Monday, April 16, 2007

Pascakolonialisma in Pink

The latest issue of Quill is yours for free if you flash your MPH card, and a mere RM8 if not.

It's crammed with so much good stuff I don't know where to begin.

I loved Eric Forbes' article on the short story, chock full of excellent reading recommendations which I would love to see the bookstore promoting! He also gives sterling advice about how to submit your manuscript.

It's a Long way to the Floor author David Byck explains about how he got started. Tan Twan Eng talks about the writing of The Gift of Rain, and FireWife author Tinling Choong (who will be visiting Malaysia in July) is interviewed at length.

Dina Zaman and Tunku Halim debate about whether you would take a look at the book a person reads before you decide to get married to them. Pragmatists both. (I think books are windows to the soul ... should have thought twice when I found only war stories on my beloved's bookshelves!)

The Ambassador for Mexico, H.E. Alfredo Perez-Bravo reveals his love for Octavio Paz, Marques, Vargos Llosa and Carlos Fuentes (good for him!) and talks about Umberto Eco's The Name of the Rose as the ultimate airport novel (CSI Medieval Italy!).

There's a long interview with Farish Noor, and Dr. Faridah Manaf writes a very interesting piece about gender, race and nationalism in post-colonial Malaysia. Am most impressed that the Malay word for post-colonial is pascakolonial, which I will now slip into conversation with the gardener.

Yours truly writes about why Writers Need Friends which I dedicate to my scribbling running mates. (Saras, Mercy, Soo Choon, Leah - you're famous now!). My pics of the Night of the Living Text event are in there too.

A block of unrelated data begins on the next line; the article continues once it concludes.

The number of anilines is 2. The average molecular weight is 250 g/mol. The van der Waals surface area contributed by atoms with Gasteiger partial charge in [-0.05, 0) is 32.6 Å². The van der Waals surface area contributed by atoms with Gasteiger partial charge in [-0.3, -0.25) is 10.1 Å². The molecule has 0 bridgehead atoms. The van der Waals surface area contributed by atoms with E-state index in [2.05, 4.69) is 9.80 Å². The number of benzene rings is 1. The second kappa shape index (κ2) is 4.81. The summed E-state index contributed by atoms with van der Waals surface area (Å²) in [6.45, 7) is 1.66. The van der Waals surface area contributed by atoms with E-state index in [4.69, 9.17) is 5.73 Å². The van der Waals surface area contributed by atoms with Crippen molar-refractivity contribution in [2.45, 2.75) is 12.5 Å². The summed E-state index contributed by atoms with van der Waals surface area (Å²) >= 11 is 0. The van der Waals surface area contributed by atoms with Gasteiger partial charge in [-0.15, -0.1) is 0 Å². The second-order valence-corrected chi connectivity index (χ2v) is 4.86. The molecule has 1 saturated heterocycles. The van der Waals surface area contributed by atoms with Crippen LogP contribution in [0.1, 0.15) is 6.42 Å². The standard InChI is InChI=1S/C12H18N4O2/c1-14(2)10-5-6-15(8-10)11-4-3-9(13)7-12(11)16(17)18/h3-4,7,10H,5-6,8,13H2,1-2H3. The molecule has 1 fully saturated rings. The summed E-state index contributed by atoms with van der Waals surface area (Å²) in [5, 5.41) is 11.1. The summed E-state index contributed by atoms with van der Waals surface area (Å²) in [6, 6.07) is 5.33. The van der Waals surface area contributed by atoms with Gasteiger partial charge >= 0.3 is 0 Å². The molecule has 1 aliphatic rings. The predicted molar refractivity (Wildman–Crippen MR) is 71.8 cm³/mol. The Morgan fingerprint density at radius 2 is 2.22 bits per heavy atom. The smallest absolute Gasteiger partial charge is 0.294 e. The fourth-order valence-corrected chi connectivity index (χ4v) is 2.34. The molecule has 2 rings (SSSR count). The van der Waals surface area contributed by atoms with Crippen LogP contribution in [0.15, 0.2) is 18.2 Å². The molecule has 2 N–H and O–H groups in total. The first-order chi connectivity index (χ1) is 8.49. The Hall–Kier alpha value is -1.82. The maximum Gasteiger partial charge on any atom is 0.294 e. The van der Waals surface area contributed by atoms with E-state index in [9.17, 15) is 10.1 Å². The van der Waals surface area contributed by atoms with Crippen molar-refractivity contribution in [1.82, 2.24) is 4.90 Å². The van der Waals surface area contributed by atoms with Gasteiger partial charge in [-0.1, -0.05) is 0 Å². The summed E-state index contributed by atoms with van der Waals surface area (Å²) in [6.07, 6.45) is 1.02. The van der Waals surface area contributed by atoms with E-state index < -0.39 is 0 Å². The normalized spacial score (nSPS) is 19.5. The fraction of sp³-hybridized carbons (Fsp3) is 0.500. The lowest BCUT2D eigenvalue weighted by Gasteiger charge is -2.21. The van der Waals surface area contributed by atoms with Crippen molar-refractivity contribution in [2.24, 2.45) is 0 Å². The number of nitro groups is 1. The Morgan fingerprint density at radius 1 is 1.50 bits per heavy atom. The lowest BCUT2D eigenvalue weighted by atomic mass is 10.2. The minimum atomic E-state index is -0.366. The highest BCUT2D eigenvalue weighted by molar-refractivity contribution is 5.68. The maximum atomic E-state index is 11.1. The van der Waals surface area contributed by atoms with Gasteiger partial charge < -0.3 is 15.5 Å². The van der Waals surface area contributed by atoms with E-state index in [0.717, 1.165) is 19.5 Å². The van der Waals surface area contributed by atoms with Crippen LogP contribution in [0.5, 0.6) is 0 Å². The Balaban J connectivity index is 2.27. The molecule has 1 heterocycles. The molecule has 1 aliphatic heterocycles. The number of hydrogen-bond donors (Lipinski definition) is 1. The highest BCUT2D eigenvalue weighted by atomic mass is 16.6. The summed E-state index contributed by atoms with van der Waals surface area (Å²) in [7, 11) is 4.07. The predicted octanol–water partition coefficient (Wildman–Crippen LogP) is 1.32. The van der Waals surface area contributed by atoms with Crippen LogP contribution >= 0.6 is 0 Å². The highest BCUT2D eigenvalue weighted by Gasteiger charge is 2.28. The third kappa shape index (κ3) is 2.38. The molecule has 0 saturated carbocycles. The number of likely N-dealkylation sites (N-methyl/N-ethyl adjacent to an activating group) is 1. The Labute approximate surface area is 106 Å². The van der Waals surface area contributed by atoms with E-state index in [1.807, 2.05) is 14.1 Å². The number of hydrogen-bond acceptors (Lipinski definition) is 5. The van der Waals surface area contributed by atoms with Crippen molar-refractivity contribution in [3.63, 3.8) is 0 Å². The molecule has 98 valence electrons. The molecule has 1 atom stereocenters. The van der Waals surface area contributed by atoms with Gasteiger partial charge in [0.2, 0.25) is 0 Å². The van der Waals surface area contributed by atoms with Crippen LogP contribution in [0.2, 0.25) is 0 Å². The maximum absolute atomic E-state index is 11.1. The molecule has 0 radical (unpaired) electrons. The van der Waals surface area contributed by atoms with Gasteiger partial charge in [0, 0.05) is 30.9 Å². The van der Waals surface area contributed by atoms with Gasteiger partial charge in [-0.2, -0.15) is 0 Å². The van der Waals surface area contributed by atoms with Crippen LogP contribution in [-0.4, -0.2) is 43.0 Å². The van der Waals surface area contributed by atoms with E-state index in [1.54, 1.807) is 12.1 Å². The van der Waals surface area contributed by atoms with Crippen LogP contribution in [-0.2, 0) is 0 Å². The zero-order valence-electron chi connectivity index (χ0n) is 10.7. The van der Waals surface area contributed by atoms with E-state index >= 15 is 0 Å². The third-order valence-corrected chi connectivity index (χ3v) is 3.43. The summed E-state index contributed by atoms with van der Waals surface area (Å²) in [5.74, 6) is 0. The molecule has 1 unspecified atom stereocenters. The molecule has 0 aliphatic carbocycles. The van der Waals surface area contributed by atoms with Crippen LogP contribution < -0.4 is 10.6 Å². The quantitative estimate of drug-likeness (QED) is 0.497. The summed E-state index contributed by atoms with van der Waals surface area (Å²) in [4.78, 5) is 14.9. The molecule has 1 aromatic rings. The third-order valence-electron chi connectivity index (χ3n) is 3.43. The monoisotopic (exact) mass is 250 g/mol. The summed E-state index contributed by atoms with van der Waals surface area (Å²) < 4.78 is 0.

But as I told you, my article on book banning ironically got censored out.

That doesn't surprise when the PM himself graces the cover, holding the book of tributes for his wife Datin Paduka Seri Endon who died of cancer in October 2005. The book A Bouquet of Jasmines. (Yes, "jasmines" with an "s"! - a big fat grammar blooper in the title!) was launched at a grand gala evening where everyone who is anyone wore pink and drank pink drinks (think Barbie!).

(Sorry, sorry ... I don't know where such cynicism comes from.)

31 comments:

Kak Teh said...

AAaaah, must get someone to bring this back to London, jasmine with s or not. and sharon, i envy you! i cant even pronounce pascakolonial, is it pascha or paska?

The Eternal Wanderer said...

I'm definitely gonna get my copy of this magazine. Sounds like a definite keeper, this one!

Am particularly looking forward to read Forbes' article and the interview with Farish Noor.

bibliobibuli said...

i was practising saying it all the way to bangsar in the cat, kak teh.

i favour the second pronunciation but then i really don't know and iot's best to ask a literary buff.

eternal wanderer - yes it is a keeper. and well done to mph for making the effort

gRaCe said...

ooohh...i'm so going to MPH to get my copy. ;o)

The Visitor said...

yep, cats are also my preferred mode of travel. but you know, sometimes it takes ages to wait for one. but the comfy plush seats are the best thing. plus, they get you there on time, all the time.


(if you don't know what i'm talking about, get yourself a DVD of My Neighbour Totoro. then, Sharon, you'd know you weren't too far off from the truth!)

Anonymous said...

what sweet revenge, the jasmine blooper ... hahaha rox

bibliobibuli said...

visitor - ?????

anon - don't want revenge, want people to get their english right!

Chet said...

"Bangsar in the cat" makes a good title for some kind of nostalgic look at someone's childhood.

"They say you can always take the cat out of Bangsar, but you can never take Bangsar out of the cat. For as long as I can remember, it has always been Bangsar in the cat."

msiagirl said...

Maybe it's because I'm not a KL/PJ girl - but what is "Bangsar in the cat"?

In "My Neighbour Totoro" by Miyazaki of Spirited Away there is a giant cat bus who picks up the lost little girl - big cheshire cat type all furry on the inside! He is larger than life and leaps across the countryside.Then fades away when he is no longer needed to help.

bibliobibuli said...